Thu, May 06, 2010
China > Mainland > 2010 Shanghai World Expo

Shanghai World Expo examines water's significance to cities

2010-05-06 09:01:13 GMT2010-05-06 17:01:13 (Beijing Time)  Xinhua English

SHANGHAI, May 6 (Xinhua) - "What is the significance of water to a city?"

The Shanghai World Expo is trying to answer the question.

"With the (World Water Council) pavilion, we want to show the connection between the city and where water comes from. Better city or better life, from what we see, is directly connected to good water," said Director General of World Water Council Ger Bergkamp in an exclusive interview with Xinhua.

The World Water Council (WWC) Pavilion is inside the International Organizations Pavilion at the Shanghai World Expo. Ger Bergkamp said it is the first time the WWC has had a pavilion at the World Expo, even though WWC organizes the World Water Forum every three years.

Painted on the floor of the pavilion is a masterpiece featuring a city with a flowing blue river. Inside the pavilion, there are a corner for children, a "water Internet corner," a small cinema and pillars on which screens show documentaries about water.

"What the pavilion shows is how water affects our life, and how important water is for avoiding disasters, and for having food and producing energy," Bergkamp said.

In his view, China is facing challenges when it comes to water, with a growing population and changes in lifestyles necessitating more and more water.

"At the same time, we also see that China is not alone. There are many countries that also have very similar problems. We need to solve these problems together. No country alone can solve all the problems," he said.

"With the pavilion, we raise the awareness of the expo visitors' about the importance of the water in the daily life of the city and make people more aware of water issues in other places of the world," he added.

What children think of water and what water means for them is an important topic as well. "We hope our young visitors will learn in their early life about how important water is," Bergkamp said.

He said the Chinese government is very much aware of the challenges relating to water.

"What is needed is more awareness and willingness by people and businesses to change their behavior," he said.

Bergkamp said one of the characteristics of the WWC pavilion is that it doesn't have walls. "The idea is that people can easily come into the pavilion. We want to be open, as water is everybody's business."

Many nation's pavilions selected for Urban Best Practice by the Expo also interpret the relationship between water and city.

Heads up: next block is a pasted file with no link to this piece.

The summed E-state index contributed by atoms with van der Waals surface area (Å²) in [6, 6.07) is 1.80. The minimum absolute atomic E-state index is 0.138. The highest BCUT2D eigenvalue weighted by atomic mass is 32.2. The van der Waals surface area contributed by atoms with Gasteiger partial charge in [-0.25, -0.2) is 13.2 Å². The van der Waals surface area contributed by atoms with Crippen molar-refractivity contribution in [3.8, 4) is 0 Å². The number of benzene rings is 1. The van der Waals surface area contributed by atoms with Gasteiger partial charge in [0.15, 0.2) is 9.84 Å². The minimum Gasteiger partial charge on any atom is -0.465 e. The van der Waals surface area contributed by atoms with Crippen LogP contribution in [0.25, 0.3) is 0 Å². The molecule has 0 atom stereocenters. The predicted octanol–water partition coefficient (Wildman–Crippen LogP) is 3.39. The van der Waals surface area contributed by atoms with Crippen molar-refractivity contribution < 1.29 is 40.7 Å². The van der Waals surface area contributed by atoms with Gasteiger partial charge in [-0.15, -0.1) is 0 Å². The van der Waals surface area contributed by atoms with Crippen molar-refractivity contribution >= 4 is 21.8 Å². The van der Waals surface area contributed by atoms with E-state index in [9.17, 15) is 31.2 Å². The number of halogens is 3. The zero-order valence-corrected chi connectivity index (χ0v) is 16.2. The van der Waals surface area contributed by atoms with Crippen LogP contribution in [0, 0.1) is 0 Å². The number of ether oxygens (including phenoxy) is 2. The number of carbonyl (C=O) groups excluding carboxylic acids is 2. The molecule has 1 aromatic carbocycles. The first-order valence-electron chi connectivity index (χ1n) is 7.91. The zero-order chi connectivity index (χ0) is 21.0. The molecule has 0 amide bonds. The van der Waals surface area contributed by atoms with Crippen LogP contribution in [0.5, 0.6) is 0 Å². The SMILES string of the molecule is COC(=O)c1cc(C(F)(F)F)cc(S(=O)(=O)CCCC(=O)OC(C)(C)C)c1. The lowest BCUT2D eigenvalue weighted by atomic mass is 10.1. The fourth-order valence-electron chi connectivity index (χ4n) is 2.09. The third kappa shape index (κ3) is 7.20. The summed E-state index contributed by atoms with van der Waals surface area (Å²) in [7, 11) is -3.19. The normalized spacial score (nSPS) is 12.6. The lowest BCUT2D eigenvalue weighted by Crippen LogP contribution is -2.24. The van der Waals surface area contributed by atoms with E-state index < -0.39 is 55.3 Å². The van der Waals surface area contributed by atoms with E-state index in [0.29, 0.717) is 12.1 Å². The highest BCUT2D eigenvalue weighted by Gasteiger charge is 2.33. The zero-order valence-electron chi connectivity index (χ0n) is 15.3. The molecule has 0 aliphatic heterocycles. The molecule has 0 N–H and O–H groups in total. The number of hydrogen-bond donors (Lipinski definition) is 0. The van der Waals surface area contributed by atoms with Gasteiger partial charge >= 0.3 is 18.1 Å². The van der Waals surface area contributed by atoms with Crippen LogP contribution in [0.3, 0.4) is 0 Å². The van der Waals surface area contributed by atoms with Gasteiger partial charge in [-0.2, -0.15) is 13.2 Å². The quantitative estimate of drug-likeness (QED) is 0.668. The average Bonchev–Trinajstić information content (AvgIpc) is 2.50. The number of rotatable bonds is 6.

The Singapore Pavilion has an introduction on how the country handles its serious water shortage problem. When visitors touch a computer screen in the pavilion, the country's water policies are shown.

According to the introduction, Singapore suffered serious water shortages in the 1960s and 1970s. But Singapore overcame its water problems and ensured its water supply with four strategies: collecting rainwater; creating "Newater" (recycling sewage water); desalting seawater; and purchasing water from other countries.

In the Urban Best Practice Area, Chengdu, capital city of southwest China's Sichuan Province, introduces a small ecosystem to purify river water.

It replicates a garden in Chengdu with a scale of 1:10. In the garden, dirty river water is pushed by a windmill to a pond for anaerobe treatment, the first step of purification. The water then flows through about 20 smaller ponds where different plants are grown to absorb pollutants.

"Through this small ecological system, polluted water is made clean and enriched with oxygen. It is good enough for fish to live in," said Li Siyue, a guide working at the project.

Near the Chengdu pond, the Spanish capital Madrid also displays a water recycling system, which is claimed to be the most effective in Europe.

The city' s sewage plants have an annual treatment capacity of 300 million cubic meters which processes all city's sewage, according to the introduction.

Annually, 6 million cubic meters of recycled sewage water is pumped to the city' s fountains and public parks and used to clean streets through 150 km of underground pipeline.

Ignacio Nino, the Madrid exhibit's general coordinator, told Xinhua based on Madrid' s experience, sewage treatment, waste treatment and city greening are the most basic elements to protect a city' s environment.

"Once a city does well in these three aspects, naturally the environment will be good," he said.

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